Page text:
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Experiences in MRSA. Successful Implementation of a Hospital Wide Admission Screening Protocol Cindi Leigh Wigston Infection Prevention and Control Coordinator/Quality Leader Orillia Soldiers’ Memorial Hospital. Orillia Soldiers’ Memorial Hospital. Large Community Hospital

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Experiences in mrsa l.jpg

Experiences in MRSA

Successful Implementation of a Hospital Wide Admission Screening Protocol

Cindi Leigh Wigston

Infection Prevention and Control Coordinator/Quality Leader

Orillia Soldiers’ Memorial Hospital


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Orillia Soldiers’ Memorial Hospital

  • Large Community Hospital

  • 218 in-patient beds

  • Regional Programs

    • Dialysis

    • High Risk Maternal

    • Paeds/NICU

    • SADV

    • CCC/Rehab

    • Psychiatry (Form 1 Facility)



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The OSMH Experience

  • November 2000

    • 3 patients identified on transfer to other facility

    • Review of current policy and procedure

    • Review of lab reports

    • Review of staff practice

    • Point prevalence screen of medical unit (60 beds)

  • December 2000

    • Audit of screening results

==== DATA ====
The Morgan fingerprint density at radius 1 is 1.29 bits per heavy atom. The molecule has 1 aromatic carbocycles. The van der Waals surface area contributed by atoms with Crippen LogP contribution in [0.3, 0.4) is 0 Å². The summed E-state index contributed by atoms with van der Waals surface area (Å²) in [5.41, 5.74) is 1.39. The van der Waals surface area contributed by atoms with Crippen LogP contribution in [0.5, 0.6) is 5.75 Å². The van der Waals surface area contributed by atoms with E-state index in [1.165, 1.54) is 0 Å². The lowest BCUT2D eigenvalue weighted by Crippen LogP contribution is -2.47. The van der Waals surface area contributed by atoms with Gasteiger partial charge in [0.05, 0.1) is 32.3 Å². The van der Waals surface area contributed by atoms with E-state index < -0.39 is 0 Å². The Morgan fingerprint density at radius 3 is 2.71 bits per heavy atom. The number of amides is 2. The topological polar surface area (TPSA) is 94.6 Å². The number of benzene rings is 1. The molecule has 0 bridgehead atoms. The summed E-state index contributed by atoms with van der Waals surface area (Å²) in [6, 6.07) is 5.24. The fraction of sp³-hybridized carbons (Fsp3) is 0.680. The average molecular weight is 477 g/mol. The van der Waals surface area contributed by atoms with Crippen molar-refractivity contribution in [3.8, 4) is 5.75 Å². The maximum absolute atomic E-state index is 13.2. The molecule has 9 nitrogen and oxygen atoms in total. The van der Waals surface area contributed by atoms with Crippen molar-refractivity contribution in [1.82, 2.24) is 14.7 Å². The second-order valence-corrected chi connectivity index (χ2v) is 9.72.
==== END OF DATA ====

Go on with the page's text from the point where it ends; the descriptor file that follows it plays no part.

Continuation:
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Initial Findings

  • December2000

    • 147 “high risk” admits

    • 19.7% Screened within 24 hours

    • 9.5% Screened within 24-48 hours

    • 38% Screened after 72 hours

    • 32.6% Discharged prior to screening


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Finding the Findings!

  • Daily review of admission list for previous 24 hours

  • Utilizing CIS Patient system to determine risk factors (limitation!)

  • Utilizing laboratory reports (paper copies!)

  • Writing “Infection Prevention and Control Suggests” orders on patient charts (limitation!)


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Next Steps January to March 2001

  • Met with Senior Management

  • Met with Nursing Management

  • Met with IT Staff

  • Built data set

  • Developed and implemented staff education

  • Continued audit of screening compliance



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January to March 2001 Findings

  • 34.1% ‘High Risk’ Admits

    • 21.4% Screened within 24 hours

    • 13.8% Screened within 24-48 hours

    • 30.4% Screened after 72 hours

    • 34.2% Discharged prior to screening


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Now What?

  • Goals

    • Increase staff knowledge regarding MRSA

    • Increase staff awareness of risk of MRSA colonization = INFECTION

    • Increase staff compliance with Additional Precautions

    • Increase staff compliance with Admission Screening of High Risk Patients

    • INTEGRATION OF SCREENING INTO PRACTICE - GOAL 80%


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Meeting Objectives

  • Identified champions

  • Nursing management acceptance

  • Senior management acceptance

  • MAC acceptance

  • Education

  • Unit Challenges

  • Visibility


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Why is Screening Important?

  • Approximately 54% of MRSA cases in hospital were identified through admission screening

    (CJIC 2005;20(1):36-37)

  • Active admission screening protocols are integral to control